Written by: Insight Investment
We Believe the Time for Fixed Income Has Arrived
1. Beat the Dash from Cash
Cash typically beats fixed income when rates rise; that’s no surprise. Historically, when central banks raise short-dated rates, longer-dated fixed income gets hit, while cash yields rise.
But once rates are done rising, fixed income generally reigns supreme (Figure 1). The curve tends to renormalize and locking in higher rates for longer has historically been the dominant strategy for many investors. We are at this transition now. In our view the Fed is done hiking, or at most has one hike left. We believe it’s the ideal time to move out the curve.
Figure 1: We believe it’s the ideal time to move out the curve
Source: Insight Investment, November 2023 | Past performance is not indicative of future results.
2. Current Yields Are Similar to Longer-Term Equity Returns
There are currently potential rewards out the curve. Bond yields look equity-like (Figure 2) at a time that equity ironically might not. Volatility is a constant threat against a backdrop of high rates, quantitative tightening, and an economic slowdown. We think locking in returns through fixed income could be a smart move.
Figure 2: Bond yields currently offer attractive income
Source: Insight Investment, November 16, 2023 | IG=Investment Grade, EM=Emerging Markets, MBS=Mortgage-Backed Securities, ABS=Asset-Backed Securities | Past performance is not indicative of future results.
3. Fixed Income Can Be a “Win-Win” for Both Investors and Corporates
Q) What do corporates have in common with a pandemic-era homebuyer sitting on a 30-year fixed rate mortgage?
A) They’re probably not feeling the pinch from rising rates.
Corporate bond yields started rising in 2021. But 75% of IG (investment grade) bonds and 80% of HY (high yield) bonds were raised before 2022. So, although yields are up, coupons generally aren’t. Investors can secure higher yields and corporates don’t have to pay them. In that case: win-win. U.S. IG bonds have an average 10-year maturity, meaning it would take years for rates to materially impact funding costs.
Beware, though. In floating rate markets (like leverage loans) it’s a different story — those coupons are rising with yields and could be a strain on the issuers (Figure 3).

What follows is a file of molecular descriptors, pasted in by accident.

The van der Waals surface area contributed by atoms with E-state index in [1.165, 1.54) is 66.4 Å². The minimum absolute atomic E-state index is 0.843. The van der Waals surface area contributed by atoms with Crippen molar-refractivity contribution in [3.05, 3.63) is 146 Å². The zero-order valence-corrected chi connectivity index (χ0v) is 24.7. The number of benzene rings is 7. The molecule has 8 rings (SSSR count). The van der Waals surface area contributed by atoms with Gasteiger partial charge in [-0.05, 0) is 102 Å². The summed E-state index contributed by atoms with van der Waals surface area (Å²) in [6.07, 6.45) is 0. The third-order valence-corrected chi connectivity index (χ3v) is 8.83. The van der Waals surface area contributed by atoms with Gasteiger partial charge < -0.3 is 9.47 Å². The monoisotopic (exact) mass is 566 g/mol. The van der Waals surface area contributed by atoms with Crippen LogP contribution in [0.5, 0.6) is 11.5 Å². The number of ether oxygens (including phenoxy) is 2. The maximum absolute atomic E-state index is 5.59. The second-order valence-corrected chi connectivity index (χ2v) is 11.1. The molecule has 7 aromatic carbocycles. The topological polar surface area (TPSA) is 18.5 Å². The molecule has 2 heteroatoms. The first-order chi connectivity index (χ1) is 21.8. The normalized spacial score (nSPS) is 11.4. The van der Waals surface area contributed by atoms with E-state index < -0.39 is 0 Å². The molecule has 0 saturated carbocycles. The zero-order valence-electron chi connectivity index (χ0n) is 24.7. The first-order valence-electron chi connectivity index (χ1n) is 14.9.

Figure 3: Corporates with fixed coupons aren’t feeling the pinch from higher yields, but beware of floating rate markets
Source: Insight Investment, November 2023 | *Leveraged loan data as of October 31, 2023. IG Corporates: Bloomberg US Corporate Investment Grade Index. HY Corporates: Bloomberg U.S. Corporate High Yield Index. Leverage loans: Credit Suisse Leveraged Loan Index. See index descriptions at the back of the document. Past performance is not indicative of future results. Investment in any strategy involves a risk of loss which may partly be due to exchange rate fluctuations.
4. Beware the Incredible Shrinking Illiquidity Premium
Speaking of floating rates, those tend to be the coupons of choice in private illiquid credit, too; that’s one reason for pause. However, the major one is the evaporating “illiquidity premium.” Private credit was certainly attractive when rates were zero, but now we believe it’s time to pivot back to liquid fixed income (Figure 4).
Figure 4: As rates have risen, the illiquid premium from private debt has compressed
Source: Insight Investment, November 2023, HY Corporates: Bloomberg U.S. Corporate High Yield Index. Leverage loans: Credit Suisse Leveraged Loan Index. Illiquid credit: MarketVectorTM US Business Development Companies. | Past performance is not indicative of future results.
5. Stay Active, It’s a Bond-Picker’s Market
Looking ahead, we think investors need to be intentional about the fixed income risks they seek and stay nimble.
Be an opportunist
A capex supercycle may be kicking off as manufacturing returns to the U.S. at breakneck pace due to federal incentives. New manufacturing plants have been the leading lights of business investment in the latest GDP reports. Compelling opportunities may arise for opportunists — as long as you stay nimble. So far, we have seen value in some of the large, established bond issuers in the auto, semiconductor and electronics, and biomanufacturing businesses that have opened new factories. We believe this may add diversification benefits and help insulate reshorers from political risk.
Figure 5: A capex super cycle could directly or indirectly create opportunities in credit
Source: The White House, November 2023
Careful — some things could still break
As we saw with the banking crisis early in 2023, rising rates can break things. An area that still looks dicey to us is commercial real estate, which still has not recovered from the pandemic and deserves utmost caution (Figure 6).
Figure 6: Commercial real estate is still worth treating with utmost caution
Source: Insight Investment, November 2023
High quality credit looks particularly attractive, for now
We think we are entering a fixed income golden age.
High quality debt alone currently has the potential to offer plenty of yield and we believe should be the considered for fixed income allocations. We particularly like investment grade pipelines, utilities, and large money center banks. Off the beaten path, we also see value in the complexity premium from quality senior structured credit, particularly CLOs (collateralized loan obligation).
Elsewhere, in high yield, a short-dated approach can be attractive given compelling cashflow visibility over short timeframes. Broad high yield can also offer value if you can maximize diversification and liquidity.